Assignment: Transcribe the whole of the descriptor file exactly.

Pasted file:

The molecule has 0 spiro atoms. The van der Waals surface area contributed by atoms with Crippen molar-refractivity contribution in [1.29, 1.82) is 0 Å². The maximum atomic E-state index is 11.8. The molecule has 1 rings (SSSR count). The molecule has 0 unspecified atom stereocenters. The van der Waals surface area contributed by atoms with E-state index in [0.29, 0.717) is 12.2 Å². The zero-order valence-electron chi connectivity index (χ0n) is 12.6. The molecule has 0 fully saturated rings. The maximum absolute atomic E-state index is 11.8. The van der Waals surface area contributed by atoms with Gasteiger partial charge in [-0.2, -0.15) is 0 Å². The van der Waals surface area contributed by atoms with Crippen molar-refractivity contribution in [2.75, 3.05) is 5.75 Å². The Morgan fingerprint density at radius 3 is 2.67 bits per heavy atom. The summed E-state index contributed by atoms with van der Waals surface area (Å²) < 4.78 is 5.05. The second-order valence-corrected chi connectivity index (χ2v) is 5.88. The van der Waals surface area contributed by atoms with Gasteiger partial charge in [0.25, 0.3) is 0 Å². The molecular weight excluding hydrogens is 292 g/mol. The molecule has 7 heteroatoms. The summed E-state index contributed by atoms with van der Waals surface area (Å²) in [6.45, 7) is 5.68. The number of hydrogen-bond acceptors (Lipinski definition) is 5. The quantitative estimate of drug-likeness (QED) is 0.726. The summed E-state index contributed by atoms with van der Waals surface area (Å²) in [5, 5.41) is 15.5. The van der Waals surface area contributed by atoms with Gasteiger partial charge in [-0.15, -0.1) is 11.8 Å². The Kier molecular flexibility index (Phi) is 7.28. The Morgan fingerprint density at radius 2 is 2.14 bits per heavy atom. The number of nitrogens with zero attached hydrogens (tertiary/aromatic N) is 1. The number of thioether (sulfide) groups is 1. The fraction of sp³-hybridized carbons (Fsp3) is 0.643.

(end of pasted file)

The molecule has 0 spiro atoms. The van der Waals surface area contributed by atoms with Crippen molar-refractivity contribution in [1.29, 1.82) is 0 Å². The maximum atomic E-state index is 11.8. The molecule has 1 rings (SSSR count). The molecule has 0 unspecified atom stereocenters. The van der Waals surface area contributed by atoms with E-state index in [0.29, 0.717) is 12.2 Å². The zero-order valence-electron chi connectivity index (χ0n) is 12.6. The molecule has 0 fully saturated rings. The maximum absolute atomic E-state index is 11.8. The van der Waals surface area contributed by atoms with Gasteiger partial charge in [-0.2, -0.15) is 0 Å². The van der Waals surface area contributed by atoms with Crippen molar-refractivity contribution in [2.75, 3.05) is 5.75 Å². The Morgan fingerprint density at radius 3 is 2.67 bits per heavy atom. The summed E-state index contributed by atoms with van der Waals surface area (Å²) < 4.78 is 5.05. The second-order valence-corrected chi connectivity index (χ2v) is 5.88. The van der Waals surface area contributed by atoms with Gasteiger partial charge in [0.25, 0.3) is 0 Å². The molecular weight excluding hydrogens is 292 g/mol. The molecule has 7 heteroatoms. The summed E-state index contributed by atoms with van der Waals surface area (Å²) in [6.45, 7) is 5.68. The number of hydrogen-bond acceptors (Lipinski definition) is 5. The quantitative estimate of drug-likeness (QED) is 0.726. The summed E-state index contributed by atoms with van der Waals surface area (Å²) in [5, 5.41) is 15.5. The van der Waals surface area contributed by atoms with Gasteiger partial charge in [-0.15, -0.1) is 11.8 Å². The Kier molecular flexibility index (Phi) is 7.28. The Morgan fingerprint density at radius 2 is 2.14 bits per heavy atom. The number of nitrogens with zero attached hydrogens (tertiary/aromatic N) is 1. The number of thioether (sulfide) groups is 1. The fraction of sp³-hybridized carbons (Fsp3) is 0.643.